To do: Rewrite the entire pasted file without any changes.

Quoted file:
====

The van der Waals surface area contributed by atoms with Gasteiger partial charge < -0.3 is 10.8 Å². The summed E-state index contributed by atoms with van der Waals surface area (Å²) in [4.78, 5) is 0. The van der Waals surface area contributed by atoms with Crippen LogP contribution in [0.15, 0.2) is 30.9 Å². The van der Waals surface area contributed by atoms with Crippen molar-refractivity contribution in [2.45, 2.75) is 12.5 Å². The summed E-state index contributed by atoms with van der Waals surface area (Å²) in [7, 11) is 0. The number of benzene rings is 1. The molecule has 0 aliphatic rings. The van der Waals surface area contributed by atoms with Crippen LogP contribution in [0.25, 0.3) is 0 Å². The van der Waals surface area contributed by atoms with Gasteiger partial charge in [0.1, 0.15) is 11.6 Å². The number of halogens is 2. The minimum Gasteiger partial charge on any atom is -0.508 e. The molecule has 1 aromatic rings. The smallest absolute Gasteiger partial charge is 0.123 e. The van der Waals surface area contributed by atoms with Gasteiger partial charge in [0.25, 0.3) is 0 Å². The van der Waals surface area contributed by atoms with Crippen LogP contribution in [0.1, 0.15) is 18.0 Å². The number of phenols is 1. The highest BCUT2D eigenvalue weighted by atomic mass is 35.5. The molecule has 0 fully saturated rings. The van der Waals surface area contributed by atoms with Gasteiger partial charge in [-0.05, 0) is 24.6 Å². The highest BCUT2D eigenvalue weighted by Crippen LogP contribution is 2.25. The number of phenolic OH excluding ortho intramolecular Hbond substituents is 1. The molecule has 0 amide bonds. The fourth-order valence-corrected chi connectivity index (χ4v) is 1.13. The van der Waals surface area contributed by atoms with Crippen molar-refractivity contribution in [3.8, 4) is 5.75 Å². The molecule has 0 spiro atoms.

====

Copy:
The van der Waals surface area contributed by atoms with Gasteiger partial charge < -0.3 is 10.8 Å². The summed E-state index contributed by atoms with van der Waals surface area (Å²) in [4.78, 5) is 0. The van der Waals surface area contributed by atoms with Crippen LogP contribution in [0.15, 0.2) is 30.9 Å². The van der Waals surface area contributed by atoms with Crippen molar-refractivity contribution in [2.45, 2.75) is 12.5 Å². The summed E-state index contributed by atoms with van der Waals surface area (Å²) in [7, 11) is 0. The number of benzene rings is 1. The molecule has 0 aliphatic rings. The van der Waals surface area contributed by atoms with Crippen LogP contribution in [0.25, 0.3) is 0 Å². The van der Waals surface area contributed by atoms with Gasteiger partial charge in [0.1, 0.15) is 11.6 Å². The number of halogens is 2. The minimum Gasteiger partial charge on any atom is -0.508 e. The molecule has 1 aromatic rings. The smallest absolute Gasteiger partial charge is 0.123 e. The van der Waals surface area contributed by atoms with Gasteiger partial charge in [0.25, 0.3) is 0 Å². The van der Waals surface area contributed by atoms with Crippen LogP contribution in [0.1, 0.15) is 18.0 Å². The number of phenols is 1. The highest BCUT2D eigenvalue weighted by atomic mass is 35.5. The molecule has 0 fully saturated rings. The van der Waals surface area contributed by atoms with Gasteiger partial charge in [-0.05, 0) is 24.6 Å². The highest BCUT2D eigenvalue weighted by Crippen LogP contribution is 2.25. The number of phenolic OH excluding ortho intramolecular Hbond substituents is 1. The molecule has 0 amide bonds. The fourth-order valence-corrected chi connectivity index (χ4v) is 1.13. The van der Waals surface area contributed by atoms with Crippen molar-refractivity contribution in [3.8, 4) is 5.75 Å². The molecule has 0 spiro atoms.